In the heart of the Pacific Ocean, Hawai'i exists at a global crosscurrent of indigeneity and race, homeland and diaspora, nation and globalization, sovereignty and imperialism. In order to better understand how settler colonialism works and thus move decolonization efforts forward, Staking Claim analyzes competing claims of identity, belonging, and political status in Hawai'i. Author Judy Rohrer brings together an analysis of racial formation and colonization in the islands through a study of legal cases, contemporary public discourse (local media and literature), and Hawai'i scholarship. Her analysis exposes how racialization works to obscure-with the ultimate goal of eliminating-native Hawaiian indigeneity, homeland, nation, and sovereignty. Staking Claim argues that the dual settler colonial processes of racializing native Hawaiians (erasing their indigeneity), and indigenizing non-Hawaiians, enable the staking of non-Hawaiian claims to Hawai'i. It encourages us to think beyond a settler-native binary by analyzing the ways racializations of Hawaiians and various non-Hawaiian settlers and arrivants bolster settler colonial claims, structures, and white supremacist ideologies.
weitere Ausgaben werden ermittelt
Judy Rohrer grew up in Hawai`i and earned her PhD in political science from the University of Hawai`i at Manoa. Rohrer is the director of the Institute for Citizenship and Social Responsibility at Western Kentucky University. She is the author of Haoles in Hawai`i.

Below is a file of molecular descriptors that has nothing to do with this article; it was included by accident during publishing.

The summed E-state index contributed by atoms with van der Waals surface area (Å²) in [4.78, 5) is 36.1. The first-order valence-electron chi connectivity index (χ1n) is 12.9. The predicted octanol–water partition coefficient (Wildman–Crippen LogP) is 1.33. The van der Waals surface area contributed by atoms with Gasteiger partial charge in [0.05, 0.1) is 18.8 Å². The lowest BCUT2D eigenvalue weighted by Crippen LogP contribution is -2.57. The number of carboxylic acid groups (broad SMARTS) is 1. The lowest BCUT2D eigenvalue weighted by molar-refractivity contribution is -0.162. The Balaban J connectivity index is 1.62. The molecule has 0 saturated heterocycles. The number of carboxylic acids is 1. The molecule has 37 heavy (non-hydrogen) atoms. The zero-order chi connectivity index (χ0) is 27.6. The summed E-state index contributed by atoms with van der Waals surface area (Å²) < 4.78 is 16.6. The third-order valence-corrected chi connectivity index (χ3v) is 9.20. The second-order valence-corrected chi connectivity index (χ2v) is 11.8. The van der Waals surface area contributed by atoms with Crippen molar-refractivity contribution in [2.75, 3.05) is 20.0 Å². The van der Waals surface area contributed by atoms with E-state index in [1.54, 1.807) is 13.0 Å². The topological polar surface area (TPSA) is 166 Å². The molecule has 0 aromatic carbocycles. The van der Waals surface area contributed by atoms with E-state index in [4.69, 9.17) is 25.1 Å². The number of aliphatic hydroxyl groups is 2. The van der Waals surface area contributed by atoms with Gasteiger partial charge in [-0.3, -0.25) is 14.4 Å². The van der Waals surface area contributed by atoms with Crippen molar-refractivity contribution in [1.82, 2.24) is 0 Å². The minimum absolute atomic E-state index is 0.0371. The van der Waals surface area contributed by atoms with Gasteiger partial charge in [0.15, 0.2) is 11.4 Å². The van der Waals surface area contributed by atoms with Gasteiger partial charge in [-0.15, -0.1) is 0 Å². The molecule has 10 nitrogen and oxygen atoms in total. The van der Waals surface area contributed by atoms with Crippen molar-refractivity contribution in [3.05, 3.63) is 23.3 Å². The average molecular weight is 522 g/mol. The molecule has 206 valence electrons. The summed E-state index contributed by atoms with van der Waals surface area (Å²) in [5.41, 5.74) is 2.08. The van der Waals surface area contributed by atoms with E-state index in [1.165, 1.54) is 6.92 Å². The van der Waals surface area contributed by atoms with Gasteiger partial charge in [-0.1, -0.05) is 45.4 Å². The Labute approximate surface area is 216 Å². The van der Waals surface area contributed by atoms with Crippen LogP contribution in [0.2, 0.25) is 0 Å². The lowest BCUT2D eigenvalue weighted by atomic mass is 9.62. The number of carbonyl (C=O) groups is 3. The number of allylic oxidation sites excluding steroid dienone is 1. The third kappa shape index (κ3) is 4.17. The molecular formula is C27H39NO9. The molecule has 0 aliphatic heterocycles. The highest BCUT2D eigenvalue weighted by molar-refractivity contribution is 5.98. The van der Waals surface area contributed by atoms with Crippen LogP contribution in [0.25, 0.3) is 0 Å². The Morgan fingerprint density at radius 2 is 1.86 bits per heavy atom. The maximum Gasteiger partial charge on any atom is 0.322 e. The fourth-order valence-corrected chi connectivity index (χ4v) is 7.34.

"Rohrer brilliantly brings together works on indigenous politics, settler colonialism, critical race theory, Native Pacific cultural studies, gender analyses, and Chicana studies to unmask the power of settler colonial processes, while highlighting ongoing resistances. It doesn't stop there; rather, through her fearless engagement with indigenous claims, Rohrer encourages and assists readers, haole or otherwise, to imagine a more just and decolonial future." -Noenoe K. Silva, Professor of Political Science, University of Hawai'i at Manoa "Focusing on how racializing processes have worked in tandem with land loss, Rohrer skillfully details how haoleness (whiteness) might be activated in ways that unsettle rather than further the structures of settler colonialism that have captured us all. This book brilliantly demonstrates the vitality and necessity of engaging indigeneity across a range of disciplines and subject positions." -Jodi A. Byrd, Associate Professor of English and Gender and Women's Studies, University of Illinois at Urbana-Champaign
Dewey Decimal Classfication (DDC)